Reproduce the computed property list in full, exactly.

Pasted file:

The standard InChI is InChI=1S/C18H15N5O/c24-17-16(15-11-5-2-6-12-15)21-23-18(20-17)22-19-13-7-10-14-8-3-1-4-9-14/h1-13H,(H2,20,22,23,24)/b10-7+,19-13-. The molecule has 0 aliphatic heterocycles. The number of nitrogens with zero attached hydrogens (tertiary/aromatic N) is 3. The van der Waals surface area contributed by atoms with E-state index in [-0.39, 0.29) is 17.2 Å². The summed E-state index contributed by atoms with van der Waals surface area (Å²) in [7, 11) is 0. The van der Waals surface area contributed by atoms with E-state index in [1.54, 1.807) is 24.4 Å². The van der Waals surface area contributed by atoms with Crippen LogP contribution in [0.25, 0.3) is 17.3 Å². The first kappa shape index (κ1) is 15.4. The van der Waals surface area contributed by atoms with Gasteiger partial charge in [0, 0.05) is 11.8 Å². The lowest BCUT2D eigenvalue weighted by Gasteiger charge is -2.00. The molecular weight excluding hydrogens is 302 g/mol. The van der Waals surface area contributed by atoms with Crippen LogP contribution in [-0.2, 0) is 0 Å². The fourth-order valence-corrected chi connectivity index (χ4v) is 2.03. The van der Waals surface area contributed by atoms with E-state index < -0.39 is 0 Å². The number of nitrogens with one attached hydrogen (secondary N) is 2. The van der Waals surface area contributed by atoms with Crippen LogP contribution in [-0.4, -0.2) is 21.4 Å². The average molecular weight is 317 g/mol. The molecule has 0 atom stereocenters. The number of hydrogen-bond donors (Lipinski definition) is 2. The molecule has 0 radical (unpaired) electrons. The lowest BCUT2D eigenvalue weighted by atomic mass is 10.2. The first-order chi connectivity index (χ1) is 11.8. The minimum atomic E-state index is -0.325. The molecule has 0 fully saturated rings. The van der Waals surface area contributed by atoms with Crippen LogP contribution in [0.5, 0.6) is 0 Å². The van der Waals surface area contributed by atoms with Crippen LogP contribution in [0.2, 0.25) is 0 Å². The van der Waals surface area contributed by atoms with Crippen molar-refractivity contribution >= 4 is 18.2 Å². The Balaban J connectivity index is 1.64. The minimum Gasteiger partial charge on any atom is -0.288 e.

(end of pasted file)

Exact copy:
The standard InChI is InChI=1S/C18H15N5O/c24-17-16(15-11-5-2-6-12-15)21-23-18(20-17)22-19-13-7-10-14-8-3-1-4-9-14/h1-13H,(H2,20,22,23,24)/b10-7+,19-13-. The molecule has 0 aliphatic heterocycles. The number of nitrogens with zero attached hydrogens (tertiary/aromatic N) is 3. The van der Waals surface area contributed by atoms with E-state index in [-0.39, 0.29) is 17.2 Å². The summed E-state index contributed by atoms with van der Waals surface area (Å²) in [7, 11) is 0. The van der Waals surface area contributed by atoms with E-state index in [1.54, 1.807) is 24.4 Å². The van der Waals surface area contributed by atoms with Crippen LogP contribution in [0.25, 0.3) is 17.3 Å². The first kappa shape index (κ1) is 15.4. The van der Waals surface area contributed by atoms with Gasteiger partial charge in [0, 0.05) is 11.8 Å². The lowest BCUT2D eigenvalue weighted by Gasteiger charge is -2.00. The molecular weight excluding hydrogens is 302 g/mol. The van der Waals surface area contributed by atoms with Crippen LogP contribution in [-0.2, 0) is 0 Å². The fourth-order valence-corrected chi connectivity index (χ4v) is 2.03. The van der Waals surface area contributed by atoms with E-state index < -0.39 is 0 Å². The number of nitrogens with one attached hydrogen (secondary N) is 2. The van der Waals surface area contributed by atoms with Crippen LogP contribution in [-0.4, -0.2) is 21.4 Å². The average molecular weight is 317 g/mol. The molecule has 0 atom stereocenters. The number of hydrogen-bond donors (Lipinski definition) is 2. The molecule has 0 radical (unpaired) electrons. The lowest BCUT2D eigenvalue weighted by atomic mass is 10.2. The first-order chi connectivity index (χ1) is 11.8. The minimum atomic E-state index is -0.325. The molecule has 0 fully saturated rings. The van der Waals surface area contributed by atoms with Crippen LogP contribution in [0.5, 0.6) is 0 Å². The van der Waals surface area contributed by atoms with Crippen LogP contribution in [0.2, 0.25) is 0 Å². The van der Waals surface area contributed by atoms with Crippen molar-refractivity contribution >= 4 is 18.2 Å². The Balaban J connectivity index is 1.64. The minimum Gasteiger partial charge on any atom is -0.288 e.